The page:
As war envelops Ukraine, Russian sources have strived to create a miasma of disinformation about the invasion. Among ample efforts to distort reality, the Russian Ministry of Defense asserted recently that U.S.-backed labs in Ukraine have been developing bioweapons. Outlandish as this falsehood may be, Fox’s Tucker Carlson gave it credence by arguing that the U.S. government’s response was a “cover-up.”
As the Russia-Ukraine war intensifies, so too will the flow of disinformation. This is an age-old strategy Russia has long history of employing, and a playbook that others, most notably anti-vaccine activists, have borrowed from liberally. Yet, rather than focusing effort on convincing people of a falsehood, the Russian strategy takes a tack reminiscent of a strategy long employed by the tobacco industry: to sow so much doubt about what is true that it sends people into decision paralysis. Faced with a cacophony of wild and conflicting claims, people do nothing, unsure of what is right.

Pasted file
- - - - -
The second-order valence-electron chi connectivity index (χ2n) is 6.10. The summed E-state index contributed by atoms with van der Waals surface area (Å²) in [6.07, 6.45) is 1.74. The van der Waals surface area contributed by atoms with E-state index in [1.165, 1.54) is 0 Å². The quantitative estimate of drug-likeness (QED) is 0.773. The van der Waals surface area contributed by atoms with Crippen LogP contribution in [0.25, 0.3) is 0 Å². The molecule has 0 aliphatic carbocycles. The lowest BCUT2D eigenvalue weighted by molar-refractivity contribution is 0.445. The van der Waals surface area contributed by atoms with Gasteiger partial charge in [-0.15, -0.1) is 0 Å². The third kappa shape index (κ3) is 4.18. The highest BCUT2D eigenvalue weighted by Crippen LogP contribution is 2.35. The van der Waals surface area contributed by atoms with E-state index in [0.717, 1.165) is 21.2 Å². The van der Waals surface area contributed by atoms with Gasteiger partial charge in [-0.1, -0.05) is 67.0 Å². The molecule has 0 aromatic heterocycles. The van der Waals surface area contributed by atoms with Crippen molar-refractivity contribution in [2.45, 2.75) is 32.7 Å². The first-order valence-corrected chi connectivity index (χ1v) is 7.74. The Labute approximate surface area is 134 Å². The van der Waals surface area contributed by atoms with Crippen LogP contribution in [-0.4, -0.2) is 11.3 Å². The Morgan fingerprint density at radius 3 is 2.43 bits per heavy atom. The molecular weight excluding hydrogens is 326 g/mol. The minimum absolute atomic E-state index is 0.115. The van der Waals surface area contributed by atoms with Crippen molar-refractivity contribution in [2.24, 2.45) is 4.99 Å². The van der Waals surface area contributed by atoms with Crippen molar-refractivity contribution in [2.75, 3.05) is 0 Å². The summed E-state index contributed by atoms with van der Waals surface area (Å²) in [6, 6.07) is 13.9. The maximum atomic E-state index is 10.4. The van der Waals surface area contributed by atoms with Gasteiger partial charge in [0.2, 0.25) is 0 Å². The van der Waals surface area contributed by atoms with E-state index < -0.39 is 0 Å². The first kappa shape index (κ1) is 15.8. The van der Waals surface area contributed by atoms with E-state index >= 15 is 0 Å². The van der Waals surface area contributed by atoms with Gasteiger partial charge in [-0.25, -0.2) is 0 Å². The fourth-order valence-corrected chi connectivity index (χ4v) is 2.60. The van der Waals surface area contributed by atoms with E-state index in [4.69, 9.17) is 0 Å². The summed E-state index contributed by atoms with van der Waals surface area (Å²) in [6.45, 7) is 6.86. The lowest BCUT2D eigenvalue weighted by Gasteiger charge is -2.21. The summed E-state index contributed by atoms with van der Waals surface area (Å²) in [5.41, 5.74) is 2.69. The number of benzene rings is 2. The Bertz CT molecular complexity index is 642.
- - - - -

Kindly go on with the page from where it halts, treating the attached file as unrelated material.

Despite constituting only a small part of our media diet, disinformation campaigns, in our digital world, can be devastatingly effective. We are intrinsically biased towards information that is emotionally visceral.